Goodbye, Foreign Bureau

With the uprisings in the Middle East and the aftermath of the Sendai earthquake, media and how we view them continue to be revolutionized.

There's been a lot of talk about Twitter in both cases, but social media sites are only part of the story. Twitter is good for fast breaking news, but Twitter has its problems, some of which are described in this piece by Robert Niles at the Online Journalism Review. It's hard to sift for information among the noise. Take the earthquake and tsunami, for example. When they hit, it was only because I visited CNN's Web page that I found out about them. My Twitter feed was occupied by other matters and news on the topic had scrolled by. Moreover, Twitter easily drags us into multiple, overlapping conversations. For example, yesterday the whole death of criticism discussion began again derailed my day for some time until I could finish a blog post on the topic and then discuss it with other individuals on Twitter. When crises like this are happening, its easier to turn off Twitter and look to media that demand less participation, like video streams.

But American news channels like CNN or MSNBC quickly lost their appeal for me as sources for what is going on in Japan. I don't need to see celebrity reporters like Anderson Cooper and Soledad O'Brien in Japan describing how harrowing their trips from the airport were or how small their hotel rooms are. When one American reporter reported that Japan was strange, like the film "Lost in Translation," it was time to turn off the channel.

Instead, I've been watching NHK World's English feed on my television via a stream to my Mac Mini home theater PC. NHK repeats footage and, as the national broadcasting network of Japan, strikes me as the voice of the government, but if there's going to be breaking news, it seems likely that I'll see it here.   

Similarly, when the revolutions in the Middle East began, like many people, I turned to Al Jazeera. US Secretary of State Hilary Clinton's comments hit home:

Al Jazeera has been the leader in that [it is] literally changing people's minds and attitudes. And like it or hate it, it is really effective... In fact viewership of al Jazeera is going up in the United States because it's real news. You may not agree with it, but you feel like you're getting real news around the clock instead of a million commercials and, you know, arguments between talking heads and the kind of stuff that we do on our news which, you know, is not particularly informative to us, let alone foreigners.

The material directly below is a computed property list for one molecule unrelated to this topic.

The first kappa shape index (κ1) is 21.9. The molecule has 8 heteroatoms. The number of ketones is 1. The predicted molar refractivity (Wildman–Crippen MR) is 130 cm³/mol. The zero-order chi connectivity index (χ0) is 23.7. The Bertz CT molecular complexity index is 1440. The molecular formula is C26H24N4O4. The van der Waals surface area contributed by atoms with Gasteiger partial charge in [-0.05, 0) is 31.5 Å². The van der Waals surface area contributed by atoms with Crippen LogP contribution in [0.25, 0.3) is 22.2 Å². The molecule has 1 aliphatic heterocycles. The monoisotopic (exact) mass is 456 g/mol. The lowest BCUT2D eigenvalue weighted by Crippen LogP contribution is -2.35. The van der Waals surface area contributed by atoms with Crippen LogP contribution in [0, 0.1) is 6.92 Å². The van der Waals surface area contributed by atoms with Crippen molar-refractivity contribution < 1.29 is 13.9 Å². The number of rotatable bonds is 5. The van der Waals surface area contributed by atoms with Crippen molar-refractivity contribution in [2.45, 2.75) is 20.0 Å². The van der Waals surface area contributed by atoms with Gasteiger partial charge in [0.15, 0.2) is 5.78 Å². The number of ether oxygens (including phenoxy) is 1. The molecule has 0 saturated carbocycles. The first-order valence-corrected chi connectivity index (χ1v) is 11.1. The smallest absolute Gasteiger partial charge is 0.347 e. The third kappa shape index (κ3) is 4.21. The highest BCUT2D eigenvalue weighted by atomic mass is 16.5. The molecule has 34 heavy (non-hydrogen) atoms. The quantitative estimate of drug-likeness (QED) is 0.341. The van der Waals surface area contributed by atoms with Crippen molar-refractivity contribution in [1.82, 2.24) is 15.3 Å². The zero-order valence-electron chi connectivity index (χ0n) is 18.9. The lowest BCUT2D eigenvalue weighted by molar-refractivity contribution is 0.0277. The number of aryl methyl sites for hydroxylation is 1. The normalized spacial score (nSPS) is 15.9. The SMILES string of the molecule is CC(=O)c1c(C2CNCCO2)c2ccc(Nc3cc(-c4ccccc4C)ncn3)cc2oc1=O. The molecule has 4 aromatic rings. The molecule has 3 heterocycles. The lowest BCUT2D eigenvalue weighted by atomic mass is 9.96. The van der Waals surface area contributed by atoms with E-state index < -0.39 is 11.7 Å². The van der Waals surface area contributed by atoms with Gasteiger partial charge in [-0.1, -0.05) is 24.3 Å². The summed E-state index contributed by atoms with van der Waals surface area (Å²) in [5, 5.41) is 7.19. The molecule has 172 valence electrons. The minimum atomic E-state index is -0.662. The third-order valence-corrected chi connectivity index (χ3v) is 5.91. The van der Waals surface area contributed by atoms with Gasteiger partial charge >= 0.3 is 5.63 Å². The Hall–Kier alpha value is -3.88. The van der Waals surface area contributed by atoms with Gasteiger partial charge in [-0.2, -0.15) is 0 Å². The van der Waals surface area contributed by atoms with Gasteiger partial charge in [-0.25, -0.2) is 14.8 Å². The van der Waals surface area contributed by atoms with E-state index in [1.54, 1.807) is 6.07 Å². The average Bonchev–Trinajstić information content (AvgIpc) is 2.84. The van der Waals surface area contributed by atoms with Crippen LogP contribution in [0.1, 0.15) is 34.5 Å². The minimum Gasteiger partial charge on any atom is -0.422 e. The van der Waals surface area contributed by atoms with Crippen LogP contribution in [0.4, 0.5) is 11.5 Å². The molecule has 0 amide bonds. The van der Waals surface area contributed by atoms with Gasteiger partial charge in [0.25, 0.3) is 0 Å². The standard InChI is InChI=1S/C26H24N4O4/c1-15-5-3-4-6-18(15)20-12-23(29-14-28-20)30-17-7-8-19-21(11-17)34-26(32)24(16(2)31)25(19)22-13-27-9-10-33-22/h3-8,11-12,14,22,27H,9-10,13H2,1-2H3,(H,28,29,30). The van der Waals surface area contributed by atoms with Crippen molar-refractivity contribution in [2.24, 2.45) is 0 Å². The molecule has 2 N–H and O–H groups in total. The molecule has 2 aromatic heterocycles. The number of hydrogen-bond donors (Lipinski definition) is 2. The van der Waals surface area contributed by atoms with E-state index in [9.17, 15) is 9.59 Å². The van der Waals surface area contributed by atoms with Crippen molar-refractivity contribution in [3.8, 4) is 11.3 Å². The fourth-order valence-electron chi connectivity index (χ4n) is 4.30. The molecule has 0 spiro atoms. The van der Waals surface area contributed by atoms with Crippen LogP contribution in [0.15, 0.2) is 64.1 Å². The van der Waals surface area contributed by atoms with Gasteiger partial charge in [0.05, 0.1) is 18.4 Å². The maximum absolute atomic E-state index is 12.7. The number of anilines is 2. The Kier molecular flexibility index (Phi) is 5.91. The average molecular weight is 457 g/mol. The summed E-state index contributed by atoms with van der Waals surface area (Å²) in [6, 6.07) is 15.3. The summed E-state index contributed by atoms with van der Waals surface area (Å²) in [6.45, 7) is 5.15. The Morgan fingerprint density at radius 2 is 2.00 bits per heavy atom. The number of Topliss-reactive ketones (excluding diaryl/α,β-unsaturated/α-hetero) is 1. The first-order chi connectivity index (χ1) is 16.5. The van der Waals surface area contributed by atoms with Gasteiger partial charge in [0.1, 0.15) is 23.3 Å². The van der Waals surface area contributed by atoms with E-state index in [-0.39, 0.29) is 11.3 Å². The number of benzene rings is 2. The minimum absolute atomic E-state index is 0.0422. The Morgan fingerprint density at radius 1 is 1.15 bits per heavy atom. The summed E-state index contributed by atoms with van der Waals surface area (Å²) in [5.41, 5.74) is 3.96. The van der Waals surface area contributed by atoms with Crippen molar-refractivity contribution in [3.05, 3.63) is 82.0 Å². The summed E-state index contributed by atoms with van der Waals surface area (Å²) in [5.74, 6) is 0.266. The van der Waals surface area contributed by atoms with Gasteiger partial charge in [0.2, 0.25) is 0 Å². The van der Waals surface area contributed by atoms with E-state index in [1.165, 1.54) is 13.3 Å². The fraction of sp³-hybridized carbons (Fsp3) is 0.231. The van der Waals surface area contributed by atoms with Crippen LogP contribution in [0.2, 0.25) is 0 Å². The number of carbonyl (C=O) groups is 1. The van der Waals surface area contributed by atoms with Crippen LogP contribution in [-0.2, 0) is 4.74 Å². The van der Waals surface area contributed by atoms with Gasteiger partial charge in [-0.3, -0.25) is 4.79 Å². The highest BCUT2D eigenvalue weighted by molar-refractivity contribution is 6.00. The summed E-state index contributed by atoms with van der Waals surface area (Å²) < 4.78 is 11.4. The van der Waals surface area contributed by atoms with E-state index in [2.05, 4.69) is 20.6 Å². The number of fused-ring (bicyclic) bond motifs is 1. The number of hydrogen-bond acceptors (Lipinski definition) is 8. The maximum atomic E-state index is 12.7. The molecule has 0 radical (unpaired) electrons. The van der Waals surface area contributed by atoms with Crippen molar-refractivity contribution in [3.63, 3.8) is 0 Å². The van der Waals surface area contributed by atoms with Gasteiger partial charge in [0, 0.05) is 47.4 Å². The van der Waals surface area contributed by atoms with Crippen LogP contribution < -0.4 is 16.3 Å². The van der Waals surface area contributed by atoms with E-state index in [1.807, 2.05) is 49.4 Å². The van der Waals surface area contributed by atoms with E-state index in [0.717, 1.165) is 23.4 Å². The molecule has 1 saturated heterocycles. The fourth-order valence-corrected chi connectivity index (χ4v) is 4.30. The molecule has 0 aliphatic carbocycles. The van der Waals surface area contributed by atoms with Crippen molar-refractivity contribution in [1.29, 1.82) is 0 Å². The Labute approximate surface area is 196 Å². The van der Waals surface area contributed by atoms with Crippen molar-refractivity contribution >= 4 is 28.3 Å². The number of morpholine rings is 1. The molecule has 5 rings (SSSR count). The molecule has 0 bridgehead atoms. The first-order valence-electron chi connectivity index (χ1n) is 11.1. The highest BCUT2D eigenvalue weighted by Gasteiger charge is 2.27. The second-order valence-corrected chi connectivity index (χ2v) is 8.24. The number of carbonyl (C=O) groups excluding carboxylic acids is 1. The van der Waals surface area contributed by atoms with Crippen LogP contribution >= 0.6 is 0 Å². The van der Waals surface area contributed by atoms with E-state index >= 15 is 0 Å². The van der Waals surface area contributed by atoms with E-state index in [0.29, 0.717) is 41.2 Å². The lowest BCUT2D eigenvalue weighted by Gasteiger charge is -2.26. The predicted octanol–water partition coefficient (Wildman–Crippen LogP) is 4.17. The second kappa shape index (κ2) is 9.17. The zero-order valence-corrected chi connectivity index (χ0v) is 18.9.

(see here for more) 

Al Jazeera has hardly been a bystander in all this, repeatedly suggesting to viewers that they demand their local cable companies ask for feeds. At times this seemed a little crass, but given the kind of self-promotion that US news outlets revel in, understandable. 

Western media outlets once thought that as the world globalized, they would expand endlessly. But the opposite is proving true. With access to more news outlets, we are finding the older ones too ideologically corrupt and superficial (Judith Miller anyone?) and instead of monitoring hastily put together foreign bureaus, wind up turning to local sources. 

Of course the same goes for architecture. Why would anybody want to read an American critic flown to China on an all-expenses paid junket to praise a building by Zaha Hadid in China (or worse yet, look at some renderings and pronounce it cool) when a Chinese critic might critically discuss the building in its context?  

If the result is a better-informed world, saying goodbye to the foreign bureau will hardly be a loss to anybody but the reporters.  

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